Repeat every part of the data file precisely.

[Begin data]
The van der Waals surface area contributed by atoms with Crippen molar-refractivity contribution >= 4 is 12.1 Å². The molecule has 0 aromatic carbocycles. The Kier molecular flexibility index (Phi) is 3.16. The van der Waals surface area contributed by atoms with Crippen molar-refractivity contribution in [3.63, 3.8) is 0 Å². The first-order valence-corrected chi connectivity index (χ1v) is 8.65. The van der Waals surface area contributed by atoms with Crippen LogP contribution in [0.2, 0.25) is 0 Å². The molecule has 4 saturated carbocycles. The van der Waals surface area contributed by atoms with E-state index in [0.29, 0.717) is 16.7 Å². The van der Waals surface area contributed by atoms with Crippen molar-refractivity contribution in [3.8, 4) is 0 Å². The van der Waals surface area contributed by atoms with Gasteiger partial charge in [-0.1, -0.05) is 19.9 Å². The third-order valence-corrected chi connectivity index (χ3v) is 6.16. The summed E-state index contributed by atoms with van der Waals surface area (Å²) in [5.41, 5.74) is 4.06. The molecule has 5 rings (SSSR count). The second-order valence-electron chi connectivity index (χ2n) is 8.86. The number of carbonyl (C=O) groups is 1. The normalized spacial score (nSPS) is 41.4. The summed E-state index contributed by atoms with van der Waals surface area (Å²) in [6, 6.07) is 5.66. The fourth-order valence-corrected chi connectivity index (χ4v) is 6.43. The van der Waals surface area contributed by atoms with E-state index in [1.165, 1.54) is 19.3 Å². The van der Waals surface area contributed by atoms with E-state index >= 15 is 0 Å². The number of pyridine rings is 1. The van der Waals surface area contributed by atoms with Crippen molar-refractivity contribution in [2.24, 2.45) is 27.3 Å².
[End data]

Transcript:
The van der Waals surface area contributed by atoms with Crippen molar-refractivity contribution >= 4 is 12.1 Å². The molecule has 0 aromatic carbocycles. The Kier molecular flexibility index (Phi) is 3.16. The van der Waals surface area contributed by atoms with Crippen molar-refractivity contribution in [3.63, 3.8) is 0 Å². The first-order valence-corrected chi connectivity index (χ1v) is 8.65. The van der Waals surface area contributed by atoms with Crippen LogP contribution in [0.2, 0.25) is 0 Å². The molecule has 4 saturated carbocycles. The van der Waals surface area contributed by atoms with E-state index in [0.29, 0.717) is 16.7 Å². The van der Waals surface area contributed by atoms with Crippen molar-refractivity contribution in [3.8, 4) is 0 Å². The van der Waals surface area contributed by atoms with Gasteiger partial charge in [-0.1, -0.05) is 19.9 Å². The third-order valence-corrected chi connectivity index (χ3v) is 6.16. The summed E-state index contributed by atoms with van der Waals surface area (Å²) in [5.41, 5.74) is 4.06. The molecule has 5 rings (SSSR count). The second-order valence-electron chi connectivity index (χ2n) is 8.86. The number of carbonyl (C=O) groups is 1. The normalized spacial score (nSPS) is 41.4. The summed E-state index contributed by atoms with van der Waals surface area (Å²) in [6, 6.07) is 5.66. The fourth-order valence-corrected chi connectivity index (χ4v) is 6.43. The van der Waals surface area contributed by atoms with E-state index in [1.165, 1.54) is 19.3 Å². The van der Waals surface area contributed by atoms with E-state index >= 15 is 0 Å². The number of pyridine rings is 1. The van der Waals surface area contributed by atoms with Crippen molar-refractivity contribution in [2.24, 2.45) is 27.3 Å².